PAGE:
STP1255: Thermal Performance Characterization of Residential Wall Systems Using a Calibrated Hot Box with Airflow Induced by Differential Pressures

    Jones, DC
    Research Associate, Tyvek Market & Product Development, Dupont,

    Ober, DG
    Director of Testing Services Division and Project Engineer for Hot Box Testing, Holometrix, Inc.,

    Goodrow, JT
    Director of Testing Services Division and Project Engineer for Hot Box Testing, Holometrix, Inc.,

    Pages: 32    Published: Jan 1995


    Abstract

    ASTM E 283 and ASTM E 1424 in conjunction with ASTM C 976 were used to study the effect of airflow on thermal performance of the wall. A typical residential 2 × 4 stud wall was constructed and placed on top of a subfloor, making a 2.44 × 2.74 m (8 by 9 ft) test specimen. This base wall assembly was then covered with two types of XPS sheathing, various housewraps, a 15# felt, and a polyethylene vapor retarder film in 40 different configurations and tested individually per ASTM E 283 and per ASTM C 976. For 24 of the 40 C 976 tests, a differential pressure was induced across the test wall as per and ASTM E 1424. Airflows ranged from undetectable airflow at 0 ∙ Pa ΔP to 1.63 L/s ∙ m2 for the base wall assembly alone. Difference in airflow resistance performance between the ASTM E 283 and ASTM E 1424 test methods were noted. Thermal testing results incorporating both ASTM C 976 and ASTM E 1424 for tests 1–28 produced apparent thermal conductances (C-values) in the range of 0.40 W/m2 ∙ K for a nondetectable airflow level to 1.81 W/m2 ∙ K for an airflow of 1.53 L/s ∙ m2 for the base wall assembly alone with a 20-Pa ΔP. The calculated C-value for this base wall assembly was 0.40 W/m2 ∙ K. Test results reveal that airflow rates as low as 0.2 L/s ∙ m2 could produce a 46% increase in apparent C-value. Similar thermal performance differences were revealed when thicker shiplap XPS sheathing was used. Tests were also conducted using an Air-Tight Drywall configuration showing the effect of “wind washing” on thermal performance. By sealing the gypsum drywall on the base wall assembly tested, the apparent C-value, when exposed to a 12.5 Pa wind pressure, was found to be equivalent to a base wall assembly configuration which allows 0.15 L/s ∙ m2 airflow to penetrate completely through.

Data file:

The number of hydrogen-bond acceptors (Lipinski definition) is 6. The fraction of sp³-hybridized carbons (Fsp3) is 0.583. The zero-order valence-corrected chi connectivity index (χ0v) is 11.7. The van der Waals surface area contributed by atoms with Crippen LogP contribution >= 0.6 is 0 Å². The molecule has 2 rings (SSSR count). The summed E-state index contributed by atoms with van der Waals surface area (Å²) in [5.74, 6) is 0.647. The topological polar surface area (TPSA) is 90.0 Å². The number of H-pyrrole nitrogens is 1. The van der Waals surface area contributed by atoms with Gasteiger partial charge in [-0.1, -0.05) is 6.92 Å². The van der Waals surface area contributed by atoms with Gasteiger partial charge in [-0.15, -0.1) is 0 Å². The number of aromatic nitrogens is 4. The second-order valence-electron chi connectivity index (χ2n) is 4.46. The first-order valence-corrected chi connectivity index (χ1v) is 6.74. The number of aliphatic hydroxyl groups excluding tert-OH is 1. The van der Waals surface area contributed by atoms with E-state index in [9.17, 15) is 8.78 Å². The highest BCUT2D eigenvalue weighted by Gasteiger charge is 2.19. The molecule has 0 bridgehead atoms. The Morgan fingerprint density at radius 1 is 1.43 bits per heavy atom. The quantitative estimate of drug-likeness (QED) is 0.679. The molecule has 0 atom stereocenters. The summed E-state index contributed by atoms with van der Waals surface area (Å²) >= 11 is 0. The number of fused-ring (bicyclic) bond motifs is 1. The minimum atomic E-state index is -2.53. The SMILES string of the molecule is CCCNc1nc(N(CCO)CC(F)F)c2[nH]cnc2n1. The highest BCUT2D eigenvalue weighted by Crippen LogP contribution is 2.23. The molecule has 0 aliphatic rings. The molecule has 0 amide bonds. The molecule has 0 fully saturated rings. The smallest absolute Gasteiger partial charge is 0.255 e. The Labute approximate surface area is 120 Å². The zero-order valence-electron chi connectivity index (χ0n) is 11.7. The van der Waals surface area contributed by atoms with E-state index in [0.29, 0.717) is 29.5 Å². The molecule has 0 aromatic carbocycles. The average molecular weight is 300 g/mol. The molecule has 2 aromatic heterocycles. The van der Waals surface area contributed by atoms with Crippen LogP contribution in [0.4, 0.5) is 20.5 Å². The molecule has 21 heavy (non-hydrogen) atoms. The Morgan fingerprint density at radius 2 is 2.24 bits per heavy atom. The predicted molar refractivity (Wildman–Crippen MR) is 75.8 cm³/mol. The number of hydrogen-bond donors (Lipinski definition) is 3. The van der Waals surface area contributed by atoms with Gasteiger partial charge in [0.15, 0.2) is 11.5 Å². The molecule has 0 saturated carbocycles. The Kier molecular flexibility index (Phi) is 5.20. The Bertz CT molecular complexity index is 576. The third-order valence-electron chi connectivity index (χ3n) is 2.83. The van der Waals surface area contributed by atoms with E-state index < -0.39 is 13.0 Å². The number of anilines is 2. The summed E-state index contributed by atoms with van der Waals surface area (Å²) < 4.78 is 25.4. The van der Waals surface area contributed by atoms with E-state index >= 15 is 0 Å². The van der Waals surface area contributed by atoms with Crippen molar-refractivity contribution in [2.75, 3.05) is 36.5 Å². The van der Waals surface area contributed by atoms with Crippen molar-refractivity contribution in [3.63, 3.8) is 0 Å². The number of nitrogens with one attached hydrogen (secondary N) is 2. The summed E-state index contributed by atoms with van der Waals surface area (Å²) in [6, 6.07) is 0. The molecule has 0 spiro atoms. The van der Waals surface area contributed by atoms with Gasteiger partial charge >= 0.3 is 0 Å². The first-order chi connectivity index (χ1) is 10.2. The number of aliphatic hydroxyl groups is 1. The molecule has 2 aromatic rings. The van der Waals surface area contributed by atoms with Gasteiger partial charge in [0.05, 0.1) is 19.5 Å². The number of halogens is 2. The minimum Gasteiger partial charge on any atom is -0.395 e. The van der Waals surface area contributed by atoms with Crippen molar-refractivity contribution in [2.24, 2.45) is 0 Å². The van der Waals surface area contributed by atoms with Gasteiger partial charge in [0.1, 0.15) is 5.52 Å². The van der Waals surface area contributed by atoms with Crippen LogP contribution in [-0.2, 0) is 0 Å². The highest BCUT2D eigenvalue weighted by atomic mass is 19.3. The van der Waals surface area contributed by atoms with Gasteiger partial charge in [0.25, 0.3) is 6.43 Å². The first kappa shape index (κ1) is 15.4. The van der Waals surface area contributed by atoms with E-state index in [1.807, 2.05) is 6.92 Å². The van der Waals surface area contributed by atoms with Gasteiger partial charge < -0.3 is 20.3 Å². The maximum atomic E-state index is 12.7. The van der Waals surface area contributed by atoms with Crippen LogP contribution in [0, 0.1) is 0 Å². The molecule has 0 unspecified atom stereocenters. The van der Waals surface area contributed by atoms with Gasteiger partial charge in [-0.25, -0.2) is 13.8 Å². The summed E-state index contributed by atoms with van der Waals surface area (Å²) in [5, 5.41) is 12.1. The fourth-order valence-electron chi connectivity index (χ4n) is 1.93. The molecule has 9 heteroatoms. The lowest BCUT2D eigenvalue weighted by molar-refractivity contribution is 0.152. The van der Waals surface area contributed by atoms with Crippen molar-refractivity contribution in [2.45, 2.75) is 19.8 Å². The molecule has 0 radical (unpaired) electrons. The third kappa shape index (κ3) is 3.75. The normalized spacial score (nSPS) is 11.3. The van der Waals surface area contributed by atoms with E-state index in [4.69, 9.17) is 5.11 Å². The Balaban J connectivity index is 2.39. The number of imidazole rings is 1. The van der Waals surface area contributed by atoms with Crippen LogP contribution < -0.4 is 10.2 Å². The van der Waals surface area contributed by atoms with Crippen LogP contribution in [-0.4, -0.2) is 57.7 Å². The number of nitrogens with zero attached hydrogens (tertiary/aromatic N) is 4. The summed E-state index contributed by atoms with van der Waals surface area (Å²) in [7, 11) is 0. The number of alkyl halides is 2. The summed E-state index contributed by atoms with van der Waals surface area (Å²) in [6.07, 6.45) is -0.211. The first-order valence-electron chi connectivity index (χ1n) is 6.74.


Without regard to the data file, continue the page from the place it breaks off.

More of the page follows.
Keywords:

    airflow, walls, thermal performance, blower door, housewraps, air retarder, air barrier, hot box, air leakage, infrared


    Paper ID: STP14698S

    Committee/Subcommittee: E06.41

    DOI: 10.1520/STP14698S


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